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Part B Insider (Multispecialty) Coding Alert
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Modifiers: Use G Modifiers to Represent ABN Situation


- Published on Sat, Dec 17, 2016

Medicare uses G modifiers to specify why practice issues ABN.

Patients that report to your physician for evaluation and management (E/M) services that Medicare might not completely cover should always be on your Advance Beneficiary Notice (ABN) radar.

Once you’ve provided the patient with the ABN, Medicare also asks that you append the proper G modifier. While the G modifiers are not required to garner pay for the services, experts think it’s a good idea to use the modifiers for compliance reasons. G modifiers also make things easier on payers, as they indicate whether you will be able to request payment from the patient.

Check out this rundown of the G modifiers you might use on your ABN claims.

Mark Mandatory ABN Issuance With GA

Here’s a list of the G modifiers you’ll choose from for ABN services, along with some analysis from Steven M. Verno, CMBSI, CHCSI, CMSCS, CEMCS, CPM-MCS, CHM, SSDD, a coding, billing, and practice management consultant in central Florida:

  • GA (Waiver of liability statement issued as required by payer policy, individual case): “Use this modifier when you issue a mandatory ABN » for a service as required, and it is on file,” Verno explains. You don’t need to submit the ABN on GA claims, but you should have it available upon request, Verno says.
  • GX (Notice of liability issued, voluntary under payer policy): “Use this modifier when you issue a voluntary ABN for a service Medicare never covers because it is statutorily excluded, or is not a Medicare benefit,” Verno says. In certain situations, you can also use this modifier in combination with modifier GY (see below).
  • GY (Item or service statutorily excluded, does not meet the definition of any Medicare benefit or, for non-Medicare insurers, is not a contract benefit): “Use this modifier to report that Medicare statutorily excludes the item or service; or the item or service does not meet the definition of any Medicare benefit,” Verno explains. In certain situations, you can also use this modifier in combination with modifier GX. This modifier is often necessary to determine secondary insurance payments.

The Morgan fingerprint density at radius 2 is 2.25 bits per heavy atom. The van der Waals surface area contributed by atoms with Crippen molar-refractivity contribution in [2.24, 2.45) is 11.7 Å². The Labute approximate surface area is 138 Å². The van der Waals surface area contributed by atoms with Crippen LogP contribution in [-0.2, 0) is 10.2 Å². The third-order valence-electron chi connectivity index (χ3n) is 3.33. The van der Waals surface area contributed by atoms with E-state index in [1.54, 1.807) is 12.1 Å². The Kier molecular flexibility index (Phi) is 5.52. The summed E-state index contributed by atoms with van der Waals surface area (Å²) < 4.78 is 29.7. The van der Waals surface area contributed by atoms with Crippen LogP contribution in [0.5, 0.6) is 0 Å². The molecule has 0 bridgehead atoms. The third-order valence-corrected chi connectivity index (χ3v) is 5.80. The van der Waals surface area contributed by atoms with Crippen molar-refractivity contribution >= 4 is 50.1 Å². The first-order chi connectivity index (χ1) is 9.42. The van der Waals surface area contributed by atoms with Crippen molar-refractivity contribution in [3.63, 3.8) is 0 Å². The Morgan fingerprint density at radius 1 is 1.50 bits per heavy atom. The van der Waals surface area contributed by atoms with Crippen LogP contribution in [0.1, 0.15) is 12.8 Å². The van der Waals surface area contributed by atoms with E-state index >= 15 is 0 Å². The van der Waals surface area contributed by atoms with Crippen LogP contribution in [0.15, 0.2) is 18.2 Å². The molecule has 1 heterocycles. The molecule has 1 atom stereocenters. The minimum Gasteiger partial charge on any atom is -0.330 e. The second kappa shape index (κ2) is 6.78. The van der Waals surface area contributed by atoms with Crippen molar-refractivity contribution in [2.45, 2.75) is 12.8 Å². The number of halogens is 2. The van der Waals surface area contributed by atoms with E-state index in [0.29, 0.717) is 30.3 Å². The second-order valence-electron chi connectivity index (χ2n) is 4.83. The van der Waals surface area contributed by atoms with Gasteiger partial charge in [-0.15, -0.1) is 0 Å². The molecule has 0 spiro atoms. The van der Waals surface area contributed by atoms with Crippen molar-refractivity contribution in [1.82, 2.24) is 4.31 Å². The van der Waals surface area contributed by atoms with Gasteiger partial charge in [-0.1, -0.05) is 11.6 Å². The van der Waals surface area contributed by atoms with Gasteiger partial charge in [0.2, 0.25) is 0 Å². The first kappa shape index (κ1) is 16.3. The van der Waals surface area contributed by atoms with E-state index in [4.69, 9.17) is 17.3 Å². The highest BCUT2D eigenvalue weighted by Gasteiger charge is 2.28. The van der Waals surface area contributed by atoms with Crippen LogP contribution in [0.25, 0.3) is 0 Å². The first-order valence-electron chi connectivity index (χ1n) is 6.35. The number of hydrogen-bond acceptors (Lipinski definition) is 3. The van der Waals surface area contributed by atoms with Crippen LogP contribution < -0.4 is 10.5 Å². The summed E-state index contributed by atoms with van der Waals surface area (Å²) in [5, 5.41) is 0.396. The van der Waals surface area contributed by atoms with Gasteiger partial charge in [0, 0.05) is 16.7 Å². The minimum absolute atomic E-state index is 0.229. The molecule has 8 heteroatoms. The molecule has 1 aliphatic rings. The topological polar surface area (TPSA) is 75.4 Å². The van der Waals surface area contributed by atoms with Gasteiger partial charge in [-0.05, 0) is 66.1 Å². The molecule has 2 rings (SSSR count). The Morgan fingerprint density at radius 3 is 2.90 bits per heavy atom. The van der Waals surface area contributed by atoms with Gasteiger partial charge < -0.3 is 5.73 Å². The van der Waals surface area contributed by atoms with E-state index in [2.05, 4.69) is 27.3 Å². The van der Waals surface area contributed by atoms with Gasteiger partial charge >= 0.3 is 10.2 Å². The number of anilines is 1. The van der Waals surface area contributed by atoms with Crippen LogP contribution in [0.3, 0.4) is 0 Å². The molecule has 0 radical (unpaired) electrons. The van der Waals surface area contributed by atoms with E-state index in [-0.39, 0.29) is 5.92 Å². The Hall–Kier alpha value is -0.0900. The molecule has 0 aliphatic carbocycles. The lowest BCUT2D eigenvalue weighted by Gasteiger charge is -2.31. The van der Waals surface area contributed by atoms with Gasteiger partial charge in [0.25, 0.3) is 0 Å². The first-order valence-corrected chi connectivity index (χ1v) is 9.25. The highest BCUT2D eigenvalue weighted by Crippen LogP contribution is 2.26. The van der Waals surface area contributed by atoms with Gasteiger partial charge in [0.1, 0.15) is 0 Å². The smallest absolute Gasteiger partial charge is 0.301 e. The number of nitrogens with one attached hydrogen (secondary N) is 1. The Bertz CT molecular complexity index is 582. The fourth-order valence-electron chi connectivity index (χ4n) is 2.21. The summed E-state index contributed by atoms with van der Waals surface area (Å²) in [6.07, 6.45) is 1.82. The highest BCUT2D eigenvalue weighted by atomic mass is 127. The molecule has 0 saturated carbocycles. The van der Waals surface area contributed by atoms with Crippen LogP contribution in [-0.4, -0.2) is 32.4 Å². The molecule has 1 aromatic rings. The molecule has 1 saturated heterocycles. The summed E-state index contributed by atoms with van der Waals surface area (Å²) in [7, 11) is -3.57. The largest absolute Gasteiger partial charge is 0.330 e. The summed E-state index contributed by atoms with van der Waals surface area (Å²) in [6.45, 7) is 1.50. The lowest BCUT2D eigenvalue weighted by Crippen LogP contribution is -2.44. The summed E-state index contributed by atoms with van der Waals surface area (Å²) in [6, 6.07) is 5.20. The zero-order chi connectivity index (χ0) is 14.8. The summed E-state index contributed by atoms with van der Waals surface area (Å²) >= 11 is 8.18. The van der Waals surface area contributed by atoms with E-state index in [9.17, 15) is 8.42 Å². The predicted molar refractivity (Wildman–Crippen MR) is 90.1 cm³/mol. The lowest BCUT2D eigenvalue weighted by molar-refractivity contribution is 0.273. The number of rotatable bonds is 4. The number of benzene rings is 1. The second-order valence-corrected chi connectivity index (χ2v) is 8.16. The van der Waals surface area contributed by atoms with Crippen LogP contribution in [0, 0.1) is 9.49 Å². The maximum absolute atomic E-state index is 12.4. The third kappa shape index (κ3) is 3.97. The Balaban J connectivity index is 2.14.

• GZ (Item or service expected to be denied as not reasonable and necessary): “Use this modifier when you expect Medicare to deny payment of the item or service due to a lack of medical necessity, and no ABN was issued,” Verno says.

Use G Modifiers to Stay in Coding ‘Mainstream’

While the G modifiers won’t impact Medicare’s payment for the service, it might use the information to look into billing patterns at your practice, explains Leslie Johnson, CPC, CSFAC, chief coding officer at PRN Advisors in Palm Coast, Fla.

Explanation: Medicare tracks every single code and modifier that you report. “Codes that are reported — or not reported — are indicative of patterns that are tracked by the data-mining systems. Deviate from the norm one way or another, and this could attract unwanted attention” from Medicare, Johnson warns.

Best bet: Reduce the risk of being a coding outlier by submitting G modifiers whenever you report a service for which you have an ABN on file.  






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